Transition One: First task was to find my Garmin. Not in the bike gear bag. Not in the run bag. Not in the dry clothes bag. My personal servant, um, Volunteer, had all my bags dumped on the grass inside the tent, and we combed through it all. T1 was longer than planned.
I ran down the bike racks, yelling my bib number for the bike valets, but ended up having to find my bike myself. After mounting, then coasting around the hairpin turn behind the school, I spotted my daughter who told me to look in my Bento for the Garmin. Yay! I turned it on and waited in the rain in the mountains to catch a slow satellite while we chatted roadside. Hundreds of people passed me on the first loop of the bike leg. Maybe a thousand before the end, including my training partners, Joe and Gary, who I had beaten out of the water. But, undaunted, I kept my watts low on those hills. I also waited in line at port-a-potties (what the heck were those people doing in there so long?!) At bike special needs, I grabbed my treats from the bag – an almond butter and jelly sandwich and fig newtons, which I saved for an impromptu picnic at the riverside heading to Jay. I waited in another bathroom line. I know, you always hear about people peeing on the bike, but that’s not me. Being older, I needed to stretch anyway. I was out to enjoy the day, after all. So, a slooowww bike split, but feeling relaxed at the end.
Transition Two: Unbelievable, but a sweet young volunteer servant raced up to me, recognized my jersey, and said she had just joined the BTC. She told me her name was Julia Taylor and she was at my service as my own personal dresser. She was amazing, even drying my feet and putting on my shoes and socks while I struggled with my other clothing changes. I had done the same for Lisa Trapasso when she conquered IMLP the previous year, and I was grateful to see a friendly face. Perfect! And, there was no line at the outhouse.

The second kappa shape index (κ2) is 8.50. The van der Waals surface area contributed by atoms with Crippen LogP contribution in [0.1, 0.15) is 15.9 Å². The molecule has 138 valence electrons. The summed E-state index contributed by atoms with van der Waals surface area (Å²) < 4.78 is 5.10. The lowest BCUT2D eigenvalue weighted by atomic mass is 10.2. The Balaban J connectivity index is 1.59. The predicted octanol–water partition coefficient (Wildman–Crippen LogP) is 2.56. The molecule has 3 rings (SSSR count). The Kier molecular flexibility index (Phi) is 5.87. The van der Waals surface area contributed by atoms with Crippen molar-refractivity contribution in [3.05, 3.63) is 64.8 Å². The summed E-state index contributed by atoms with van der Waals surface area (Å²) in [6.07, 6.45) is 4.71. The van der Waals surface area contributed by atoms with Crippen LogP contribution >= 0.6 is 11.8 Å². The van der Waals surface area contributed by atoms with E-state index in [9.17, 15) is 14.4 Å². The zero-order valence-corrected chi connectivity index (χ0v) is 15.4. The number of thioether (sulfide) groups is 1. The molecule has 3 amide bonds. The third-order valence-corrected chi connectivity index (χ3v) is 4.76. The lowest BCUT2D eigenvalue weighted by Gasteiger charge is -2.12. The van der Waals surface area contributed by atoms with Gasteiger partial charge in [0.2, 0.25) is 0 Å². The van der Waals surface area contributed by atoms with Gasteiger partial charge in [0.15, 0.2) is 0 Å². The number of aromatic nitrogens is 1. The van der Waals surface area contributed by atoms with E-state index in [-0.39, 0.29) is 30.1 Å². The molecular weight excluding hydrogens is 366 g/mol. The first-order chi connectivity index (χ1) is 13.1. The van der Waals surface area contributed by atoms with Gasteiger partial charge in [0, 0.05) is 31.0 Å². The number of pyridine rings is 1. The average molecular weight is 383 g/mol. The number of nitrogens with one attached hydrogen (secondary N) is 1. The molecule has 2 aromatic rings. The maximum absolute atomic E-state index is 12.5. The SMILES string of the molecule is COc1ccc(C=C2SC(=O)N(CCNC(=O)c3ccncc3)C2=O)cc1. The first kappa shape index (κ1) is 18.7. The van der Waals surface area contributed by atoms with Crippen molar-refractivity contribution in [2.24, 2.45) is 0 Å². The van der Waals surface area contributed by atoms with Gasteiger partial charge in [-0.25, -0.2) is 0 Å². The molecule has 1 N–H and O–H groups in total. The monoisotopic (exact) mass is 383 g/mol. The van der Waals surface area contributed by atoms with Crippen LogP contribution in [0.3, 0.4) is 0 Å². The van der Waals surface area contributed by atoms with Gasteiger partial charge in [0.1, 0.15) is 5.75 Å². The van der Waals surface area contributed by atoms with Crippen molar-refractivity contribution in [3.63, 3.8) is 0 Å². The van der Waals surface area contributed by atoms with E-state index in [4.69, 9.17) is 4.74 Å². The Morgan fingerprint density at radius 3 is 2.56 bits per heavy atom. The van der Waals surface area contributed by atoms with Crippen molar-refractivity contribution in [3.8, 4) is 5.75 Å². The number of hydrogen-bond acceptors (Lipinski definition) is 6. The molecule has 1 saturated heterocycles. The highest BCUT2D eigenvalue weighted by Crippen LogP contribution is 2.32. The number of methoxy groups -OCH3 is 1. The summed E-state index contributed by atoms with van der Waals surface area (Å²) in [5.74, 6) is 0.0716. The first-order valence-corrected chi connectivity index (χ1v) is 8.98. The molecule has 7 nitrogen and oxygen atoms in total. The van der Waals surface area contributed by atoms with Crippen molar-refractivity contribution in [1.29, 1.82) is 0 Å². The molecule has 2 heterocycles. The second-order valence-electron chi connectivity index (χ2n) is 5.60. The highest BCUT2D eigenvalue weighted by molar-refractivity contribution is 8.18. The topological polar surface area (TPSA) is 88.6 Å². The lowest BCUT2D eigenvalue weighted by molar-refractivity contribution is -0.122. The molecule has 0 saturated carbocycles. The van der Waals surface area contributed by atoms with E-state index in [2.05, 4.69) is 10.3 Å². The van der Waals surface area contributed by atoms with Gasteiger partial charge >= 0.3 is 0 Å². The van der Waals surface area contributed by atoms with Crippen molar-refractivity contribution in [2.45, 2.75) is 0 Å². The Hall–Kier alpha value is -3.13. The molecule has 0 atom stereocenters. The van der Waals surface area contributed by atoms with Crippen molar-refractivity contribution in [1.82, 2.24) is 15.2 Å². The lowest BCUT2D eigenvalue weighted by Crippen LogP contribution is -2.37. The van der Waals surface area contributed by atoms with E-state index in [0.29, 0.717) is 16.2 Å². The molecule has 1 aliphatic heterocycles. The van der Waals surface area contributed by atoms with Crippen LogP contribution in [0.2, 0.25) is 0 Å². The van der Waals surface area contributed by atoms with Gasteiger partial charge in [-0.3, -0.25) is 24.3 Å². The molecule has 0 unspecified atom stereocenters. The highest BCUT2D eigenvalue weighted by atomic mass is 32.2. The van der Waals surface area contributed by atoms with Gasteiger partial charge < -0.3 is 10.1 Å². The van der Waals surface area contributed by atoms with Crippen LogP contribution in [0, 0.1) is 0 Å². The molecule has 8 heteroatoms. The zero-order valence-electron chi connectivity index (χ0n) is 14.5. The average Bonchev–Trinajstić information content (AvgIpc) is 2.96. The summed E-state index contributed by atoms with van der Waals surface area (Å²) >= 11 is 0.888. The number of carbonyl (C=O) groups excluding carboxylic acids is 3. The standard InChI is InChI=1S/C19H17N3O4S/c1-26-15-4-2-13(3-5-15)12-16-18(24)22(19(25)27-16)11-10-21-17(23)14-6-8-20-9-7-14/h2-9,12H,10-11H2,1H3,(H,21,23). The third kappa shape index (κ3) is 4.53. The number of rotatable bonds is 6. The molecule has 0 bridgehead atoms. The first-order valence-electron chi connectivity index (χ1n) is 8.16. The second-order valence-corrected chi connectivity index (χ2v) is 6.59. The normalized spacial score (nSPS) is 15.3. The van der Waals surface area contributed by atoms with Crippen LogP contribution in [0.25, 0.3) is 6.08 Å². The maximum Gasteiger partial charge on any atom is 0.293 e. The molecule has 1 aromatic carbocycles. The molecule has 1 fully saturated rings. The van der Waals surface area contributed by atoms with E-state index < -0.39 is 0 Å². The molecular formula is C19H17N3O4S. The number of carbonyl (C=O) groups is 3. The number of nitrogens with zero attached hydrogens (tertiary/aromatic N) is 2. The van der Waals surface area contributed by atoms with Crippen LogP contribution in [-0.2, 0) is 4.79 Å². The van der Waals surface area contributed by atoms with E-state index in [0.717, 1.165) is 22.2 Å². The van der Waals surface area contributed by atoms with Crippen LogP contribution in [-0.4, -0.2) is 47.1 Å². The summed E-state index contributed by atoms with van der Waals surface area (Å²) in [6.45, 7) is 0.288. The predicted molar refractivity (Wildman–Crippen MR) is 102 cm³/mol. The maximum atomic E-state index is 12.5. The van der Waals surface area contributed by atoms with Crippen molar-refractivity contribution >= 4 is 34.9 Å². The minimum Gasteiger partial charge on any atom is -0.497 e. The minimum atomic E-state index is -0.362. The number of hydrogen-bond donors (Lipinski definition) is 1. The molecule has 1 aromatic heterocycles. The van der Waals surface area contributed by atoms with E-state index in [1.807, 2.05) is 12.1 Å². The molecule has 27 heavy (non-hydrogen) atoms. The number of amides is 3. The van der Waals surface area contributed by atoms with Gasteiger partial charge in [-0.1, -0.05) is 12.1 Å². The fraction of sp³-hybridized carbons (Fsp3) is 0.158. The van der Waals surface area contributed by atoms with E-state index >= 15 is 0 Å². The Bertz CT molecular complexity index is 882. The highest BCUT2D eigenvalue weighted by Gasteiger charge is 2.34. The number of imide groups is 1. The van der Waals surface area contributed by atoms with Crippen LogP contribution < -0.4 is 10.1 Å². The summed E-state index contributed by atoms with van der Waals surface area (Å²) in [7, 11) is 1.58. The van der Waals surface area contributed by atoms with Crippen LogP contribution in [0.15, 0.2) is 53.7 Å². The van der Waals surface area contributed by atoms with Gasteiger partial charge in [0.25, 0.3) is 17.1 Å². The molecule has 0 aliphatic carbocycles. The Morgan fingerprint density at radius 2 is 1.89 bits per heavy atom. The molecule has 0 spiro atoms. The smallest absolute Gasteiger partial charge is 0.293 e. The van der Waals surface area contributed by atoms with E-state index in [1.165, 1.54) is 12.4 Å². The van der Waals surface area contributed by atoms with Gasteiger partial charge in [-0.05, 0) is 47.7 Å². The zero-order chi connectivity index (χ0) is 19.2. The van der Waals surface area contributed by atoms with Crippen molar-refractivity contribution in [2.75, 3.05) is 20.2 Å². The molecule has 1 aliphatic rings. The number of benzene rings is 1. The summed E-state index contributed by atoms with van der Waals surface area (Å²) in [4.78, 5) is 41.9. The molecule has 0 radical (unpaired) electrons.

So, off to the run. On the way out of town, I saw my best friend and training partner, Joe Grey, who was already heading in, completing his first loop, looking strong and confident. We stopped to share a moment of encouragement. I spotted Joe Rosati and Justin, both of whom were feeling sick, and Gary, who flashed a big grin and gave me a thumbs up. Jen Astalos was also on her way back in, looking amazing with her trademark smile and laugh. Things were going for me as planned: trot along until the aid stations, then walk a bit. Repeat. Repeat again. And again… Well, by mile something-teen, I was feeling the ill effects of the sandwich. I started drinking flat Coke. Didn’t work. My mind was going, as was my balance by mile 18. I was a bit scared, but did as planned: bring out your practiced arguments to tell your body to continue, and figure out what is needed. Sodium? The chicken broth was the answer! I convinced myself that my body was well-trained, and that I could surely finish this thing, regardless of what my brain told me. Preparing the argument with myself before race day of “that one thing” that made me want to do this was time well spent.
The Buffalo Triathlon Club was out in full force, as always, on “Rich Clark Hill.” That was a godsend. Lisa Trapasso and Kara Klassasz hiked out from there to greet me near the top of ski jump hill. They gave me a much-appreciated pep talk, expressing their confidence in me. Those of you who know those two can understand that I had to keep running after that! The cheering mob of BTC’ers lifted me up the final climb.
As I took my last turn onto Mirror Lake Drive, my daughter hopped the barricade, ran up alongside me, and announced, “No pressure, Mom, but the last computer update has you in the lead by less than a second!” What?! Someone had told me earlier that I was gaining on the leader of my age group, but it was all just a blur. I was going for the finish, not the win. As I ran down the hill by the Pub, I could hear Mike Reilly’s voice getting louder and louder. Goosebumps! As I raced into the Oval, I spotted training partners Barb and Maureen, tears streaming down their faces, yelling with excitement. Thousands of people thronged the finish area. Mike Reilly’s voice was saying, “60 years young and completing her first Ironman… Kate Leary from Buffalo, NY, YOU ARE AN IRONMAN!!” I was alone in the chute, and the crowd went wild. It was a moment I will never forget!
Many BTC’ers were at the finish line. Joe and Gary, having finished earlier, were waiting for me behind the scenes. Friends were at the fence, yelling, “You won!” I didn’t believe them, saying that it was a rolling swim start, and who knows where the other ladies had started. Sure, I was first to cross the finish line, but they may have started much later than me. So, off I went to get a massage. By the time that was done, the next few ladies had finished, and it was official: I was going to KONA for the World Championships!